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Iranian press review: Russian diplomat warns Tehran 'not to be tricked by the West'

Meanwhile, Iran sees major increase in oil exports, and experts warn of environmental crisis over upcoming holiday travel
Iranians and Ukrainian nationals rally in front of the Ukraine embassy in Tehran, on 26 February 2022, to show support for Kyiv and protest the Russian invasion (AFP)

Russia blames West

The Russian ambassador to Iran, in a rare interview with an Iranian publication, said that Russia was forced into carrying out a “military operation” in Ukraine in self-defence and blamed the current crisis on an “American conspiracy”.

Speaking with the Etemaad Daily, Levan Dzhagaryan refused to describe his country’s attack on Ukraine as an “invasion” and claimed that Russian President Vladimir Putin had ordered the “special military operation” to “protect Russians against the Nazis hiding in Ukraine”.

Moscow calls its opponents in Ukraine “Nazis”.

'Mr Putin emphasised that it could be said that Ukraine was, in fact, a country named Vladimir Ilych Lenin, and that Lenin was the architect and founder of Ukraine. Ukraine did not exist at all and is a fictitious country'

- Levan Dzhagaryan, Russian ambassador

"We are not scared. We will destroy all of them," the daily quoted Dzhagaryan’s response to a question about Moscow’s “fear of Nazis".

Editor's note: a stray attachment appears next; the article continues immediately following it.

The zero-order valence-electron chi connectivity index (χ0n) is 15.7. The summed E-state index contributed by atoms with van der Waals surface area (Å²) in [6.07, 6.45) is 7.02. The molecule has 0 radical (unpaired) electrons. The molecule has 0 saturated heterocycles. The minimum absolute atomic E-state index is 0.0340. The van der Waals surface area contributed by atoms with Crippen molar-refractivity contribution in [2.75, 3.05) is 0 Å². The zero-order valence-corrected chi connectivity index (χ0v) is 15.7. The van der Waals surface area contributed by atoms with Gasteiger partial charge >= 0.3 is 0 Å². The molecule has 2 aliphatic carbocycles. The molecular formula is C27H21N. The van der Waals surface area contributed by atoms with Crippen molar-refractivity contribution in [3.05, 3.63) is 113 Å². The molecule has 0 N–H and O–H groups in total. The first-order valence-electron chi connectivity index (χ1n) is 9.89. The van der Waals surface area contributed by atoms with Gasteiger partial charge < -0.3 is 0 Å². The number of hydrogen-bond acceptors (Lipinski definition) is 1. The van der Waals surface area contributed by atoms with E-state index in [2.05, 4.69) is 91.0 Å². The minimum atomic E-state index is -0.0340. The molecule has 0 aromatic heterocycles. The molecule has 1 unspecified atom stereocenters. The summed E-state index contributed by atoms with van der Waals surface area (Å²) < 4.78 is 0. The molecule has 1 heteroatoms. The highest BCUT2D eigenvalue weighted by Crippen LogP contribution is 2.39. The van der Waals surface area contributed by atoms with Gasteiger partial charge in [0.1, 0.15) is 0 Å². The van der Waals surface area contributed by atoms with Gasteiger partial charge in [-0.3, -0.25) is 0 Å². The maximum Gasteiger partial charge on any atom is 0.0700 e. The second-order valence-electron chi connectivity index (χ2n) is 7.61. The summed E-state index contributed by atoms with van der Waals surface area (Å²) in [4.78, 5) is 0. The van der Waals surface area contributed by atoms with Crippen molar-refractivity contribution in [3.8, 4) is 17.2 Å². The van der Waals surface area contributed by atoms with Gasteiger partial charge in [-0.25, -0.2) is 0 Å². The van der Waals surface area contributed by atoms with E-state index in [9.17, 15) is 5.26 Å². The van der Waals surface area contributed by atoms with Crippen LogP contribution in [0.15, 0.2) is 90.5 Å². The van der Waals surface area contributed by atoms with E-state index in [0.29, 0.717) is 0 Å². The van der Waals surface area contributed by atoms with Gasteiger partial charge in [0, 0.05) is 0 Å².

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"We are not scared of anyone. We are an atomic power. We hate Nazis and we will uproot them until the end," said the Russian diplomat.

Dzhagaryan, who served in Iran as an ambassador for over 10 years, drew a parallel between Russia's invasion of Ukraine and the Iran-Iraq war in the 1980s, saying Russia even has the same slogan that Iran had during its war. 

"War, war, until the victory" was the Iranian soldiers’ most well-known slogan during the bloody eight-year war, from 1980-1988, which started after Iraq invaded Iran’s oil-rich Khuzestan province.

As talks continue in Vienna to revive the Iran nuclear deal, Dzhagaryan warned Tehran not to be “tricked” by western powers, claiming the West was trying to break up the Islamic Republic’s alliance with Moscow.

"[Western powers] directed a new play to make a gap between Iran, Russia, Syria and Venezuela. But one must not be tricked by them. It is not only about the Iranians, it is also a reality for us," Dzhagaryan said.

"We were once tricked by them. Following the collapse of the Soviet Union, they said that Nato would not have any expansion toward the east… but what have they done? It's not possible to trust them," he added.

Since the beginning of the war in Ukraine on 24 February, the Russian embassy in Tehran has dramatically increased its propaganda activities. It has urged Iranian news agencies to refrain from calling the invasion of Ukraine a "military attack" but rather a "special military operation”.

In the interview with Etemaad Daily, Dzhagaryan reiterated that President Putin believed Ukraine was a “fictitious country” founded by Vladimir Lenin, leader of the former USSR.

“Donbass previously belonged to Russia and was forcibly annexed by Ukraine. The Russians live there, and so Mr Putin emphasised that it could be said that Ukraine was, in fact, a country named Vladimir Ivitch Lenin, and that Lenin was the architect and founder of Ukraine. Ukraine did not exist at all and is a fictitious country.”

Asked if any country could violate the territorial integrity of another UN member state to assume a historic claim, Dzhagaryan said Russia had “no other choice in the matter” and put the blame squarely on the West.